Too many cooks spoil the broth? Not at Corrimal High

A multi-generational cook-off is bringing students and community elders closer. Julee Brienen reports.

A group of people gather around a table where they are plating up desserts
Image: Sweet work: Belgian volunteer elder Helene Rolet with Allyson Pazos and students putting the finishing touches on the Belgian waffles.

It was spatulas and measuring spoons at five spaces at Corrimal High School yesterday as members of the community worked with students in the Multicultural, Multigenerational Cook-Off.

Corrimal High, on the lands of the Wadi Wadi people, joined with the Multicultural Communities Illawarra for the annual event bringing together volunteer community elders and eager students with a passion for cooking.

According to teacher Kaz Bent, the end result was not just delicious food, but important community connections for the school.

“It’s such a fabulous event and a great opportunity for these young people to connect with elders and learn about other countries, the elders’ experiences in arriving in Australia, and how their cuisine helps shape who they are,” Ms Bent said.

“Spending time with the elders, getting to know them, where they are from, how food plays a part of their life and the importance of food in connecting people, is so valuable to the students and an experience that has been meaningful for everyone involved.”

The cook-off teams represented Belgium, India, Peru, the former Yugoslavia, and Aboriginal Australia, and included one volunteer elder from each community working with four to five students to produce a delicious array of food, and a cookbook.

Kangaroo meatballs, chapli kebabs, goulash, arroz con pollo, and potato stir fry were followed by belgian waffles, lemon myrtle and wattleseed cake, and delectable al fajores – all made by the students and their elders who started cooking the feast at 8.30am.

MCCI youth and community manager Allyson Pazos said food had always been a great way to connect people from different cultures and different generations.

“Cooking is fun, and there is so much value in intergenerational connections,” she said.

“Through this experience students have not only learned about the foods of different cultures, they listen to the personal stories of the volunteer elders, and find that there are more similarities between the elders and themselves than there are differences.

“The students have shown great respect for the elders, and the elders have been able to share knowledge and their unique life experiences through the program.

“The students cooking with Belgian elder Helene Rolet were really touched to be able to cook from a recipe in Helene’s 70-year-old high school cookbook. I could see how much of an impression that personal momento of Helene’s mean to the students.”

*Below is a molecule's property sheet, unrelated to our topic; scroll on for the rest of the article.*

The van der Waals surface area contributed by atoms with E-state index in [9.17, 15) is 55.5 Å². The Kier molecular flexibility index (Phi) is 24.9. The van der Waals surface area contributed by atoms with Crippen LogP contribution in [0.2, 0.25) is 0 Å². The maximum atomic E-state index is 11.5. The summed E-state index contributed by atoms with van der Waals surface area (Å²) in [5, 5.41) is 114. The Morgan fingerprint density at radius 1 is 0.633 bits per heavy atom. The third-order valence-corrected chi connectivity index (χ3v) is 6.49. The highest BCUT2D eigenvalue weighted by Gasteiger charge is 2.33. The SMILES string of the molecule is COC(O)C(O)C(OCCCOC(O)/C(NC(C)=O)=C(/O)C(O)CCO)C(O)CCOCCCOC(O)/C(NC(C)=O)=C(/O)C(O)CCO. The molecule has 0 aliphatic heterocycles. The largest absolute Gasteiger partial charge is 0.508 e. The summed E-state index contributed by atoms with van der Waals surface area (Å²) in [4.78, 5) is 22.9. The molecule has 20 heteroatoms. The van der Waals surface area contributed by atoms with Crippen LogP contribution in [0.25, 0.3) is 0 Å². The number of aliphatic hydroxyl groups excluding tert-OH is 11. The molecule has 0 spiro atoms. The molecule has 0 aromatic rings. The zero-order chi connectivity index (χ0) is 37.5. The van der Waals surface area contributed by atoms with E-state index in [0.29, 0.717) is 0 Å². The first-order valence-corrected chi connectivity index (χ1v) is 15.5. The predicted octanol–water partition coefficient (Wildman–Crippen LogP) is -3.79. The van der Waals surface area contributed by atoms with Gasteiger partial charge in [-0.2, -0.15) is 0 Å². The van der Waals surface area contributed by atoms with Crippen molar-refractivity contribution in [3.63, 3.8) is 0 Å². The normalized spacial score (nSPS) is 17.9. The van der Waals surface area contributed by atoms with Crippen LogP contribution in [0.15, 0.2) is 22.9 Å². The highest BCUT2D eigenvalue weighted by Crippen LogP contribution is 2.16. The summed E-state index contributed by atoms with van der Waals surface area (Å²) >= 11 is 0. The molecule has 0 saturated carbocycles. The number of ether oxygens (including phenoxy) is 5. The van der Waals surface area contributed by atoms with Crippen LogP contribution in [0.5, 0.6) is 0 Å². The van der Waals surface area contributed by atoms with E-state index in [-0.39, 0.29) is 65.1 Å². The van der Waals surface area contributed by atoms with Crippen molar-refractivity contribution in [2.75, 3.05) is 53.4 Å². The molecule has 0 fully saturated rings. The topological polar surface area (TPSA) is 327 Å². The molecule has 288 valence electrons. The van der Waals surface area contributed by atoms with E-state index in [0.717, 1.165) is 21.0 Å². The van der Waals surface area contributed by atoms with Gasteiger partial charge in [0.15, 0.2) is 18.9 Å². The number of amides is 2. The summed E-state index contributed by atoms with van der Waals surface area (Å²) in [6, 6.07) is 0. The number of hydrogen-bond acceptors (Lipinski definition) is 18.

A young man emptying a bowl of chicken into a pot while an older woman supervises.
Image: Ruling the roost: Peruvian volunteer elder Bertha Quiros with student Kai Nguyen-Roberts preparing arroz con pollo (rice with chicken).

Year 10 student Kai Nguyen-Roberts who worked with Peruvian volunteer Bertha Quiros said he loved to cook and that the experience gave him an appreciation for older people in the community and what they could teach young people.

“Working with Bertha really reminded me of my Nan and her experiences in coming to Australia,” Kai said.

“Sorting through the different spice mixes, brought back a lot of familiar smells, and I really felt a nostalgia for my Nan and her backyard kitchen set up, with pots and pans hanging everywhere.”

Year 10 student Laura Kirkland, who cooked with Indian elder Rebecca Ellis, said she learned a lot about Indian culture.

“Rebecca told us a lot about Indian culture and what things are like in India,” she said.

“There were a lot of spices I’d never seen before. The experience of working in a team was great and I’m really keen on the tasting part!”

Indian volunteer Rebecca Ellis, who was born in India and moved to Australia 35 years ago, said she had a great deal of experience cooking with students and running community Indian cooking classes.

“It’s absolutely wonderful,” Rebecca said, “the students here were very interested and very involved in all aspects including learning about Indian culture as well as cooking traditional Indian food.”

Student Jasmine Khan-Speechly said cooking with Aboriginal elder Karen Dale felt comfortable and like cooking with family.

“I’m Aboriginal and I know a lot about these foods (kangaroo, lemon myrtle) through cooking with my Nan,” Jasmine said.

“Cooking with kangaroo can be tricky because it’s a much leaner cut of meat.”

Ms Dale said cooking with the students had been a fun experience and that being able to introduce some of them to new foods was highlight.

“There was some reaction at first to using kangaroo meat, but they gave it a go and really enjoyed it,” she said.

“I’m one of 13 kids and I’m used to cooking with and around young people, and for lot of people. I certainly think we had the most food of any group at the cook-off.”

Corrimal High School principal Paul Roger said the cook-off was a resounding success.

“It’s so important for us to have all kinds of community connections,” Mr Roger said.


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